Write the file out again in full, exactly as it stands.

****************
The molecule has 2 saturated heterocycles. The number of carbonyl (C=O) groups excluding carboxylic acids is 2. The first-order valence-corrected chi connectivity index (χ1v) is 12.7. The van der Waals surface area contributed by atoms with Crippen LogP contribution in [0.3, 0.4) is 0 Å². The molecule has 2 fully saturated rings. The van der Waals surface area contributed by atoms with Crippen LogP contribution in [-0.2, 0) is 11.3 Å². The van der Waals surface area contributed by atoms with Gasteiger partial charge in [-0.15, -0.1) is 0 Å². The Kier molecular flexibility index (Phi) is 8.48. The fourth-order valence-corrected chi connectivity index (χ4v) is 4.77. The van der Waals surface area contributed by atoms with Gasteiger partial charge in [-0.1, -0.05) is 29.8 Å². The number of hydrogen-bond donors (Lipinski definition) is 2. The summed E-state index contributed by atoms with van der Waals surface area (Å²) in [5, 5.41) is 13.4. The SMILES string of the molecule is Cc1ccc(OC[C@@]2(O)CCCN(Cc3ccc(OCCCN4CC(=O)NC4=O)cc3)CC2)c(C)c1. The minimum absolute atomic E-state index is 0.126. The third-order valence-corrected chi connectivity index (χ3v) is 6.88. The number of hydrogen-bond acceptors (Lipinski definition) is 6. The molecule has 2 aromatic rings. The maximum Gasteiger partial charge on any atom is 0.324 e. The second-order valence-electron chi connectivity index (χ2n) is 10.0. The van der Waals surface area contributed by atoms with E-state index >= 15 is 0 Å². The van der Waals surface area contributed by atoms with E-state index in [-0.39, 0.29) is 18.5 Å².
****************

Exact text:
The molecule has 2 saturated heterocycles. The number of carbonyl (C=O) groups excluding carboxylic acids is 2. The first-order valence-corrected chi connectivity index (χ1v) is 12.7. The van der Waals surface area contributed by atoms with Crippen LogP contribution in [0.3, 0.4) is 0 Å². The molecule has 2 fully saturated rings. The van der Waals surface area contributed by atoms with Crippen LogP contribution in [-0.2, 0) is 11.3 Å². The van der Waals surface area contributed by atoms with Gasteiger partial charge in [-0.15, -0.1) is 0 Å². The Kier molecular flexibility index (Phi) is 8.48. The fourth-order valence-corrected chi connectivity index (χ4v) is 4.77. The van der Waals surface area contributed by atoms with Gasteiger partial charge in [-0.1, -0.05) is 29.8 Å². The number of hydrogen-bond donors (Lipinski definition) is 2. The summed E-state index contributed by atoms with van der Waals surface area (Å²) in [5, 5.41) is 13.4. The SMILES string of the molecule is Cc1ccc(OC[C@@]2(O)CCCN(Cc3ccc(OCCCN4CC(=O)NC4=O)cc3)CC2)c(C)c1. The minimum absolute atomic E-state index is 0.126. The third-order valence-corrected chi connectivity index (χ3v) is 6.88. The number of hydrogen-bond acceptors (Lipinski definition) is 6. The molecule has 2 aromatic rings. The maximum Gasteiger partial charge on any atom is 0.324 e. The second-order valence-electron chi connectivity index (χ2n) is 10.0. The van der Waals surface area contributed by atoms with E-state index >= 15 is 0 Å². The van der Waals surface area contributed by atoms with E-state index in [-0.39, 0.29) is 18.5 Å².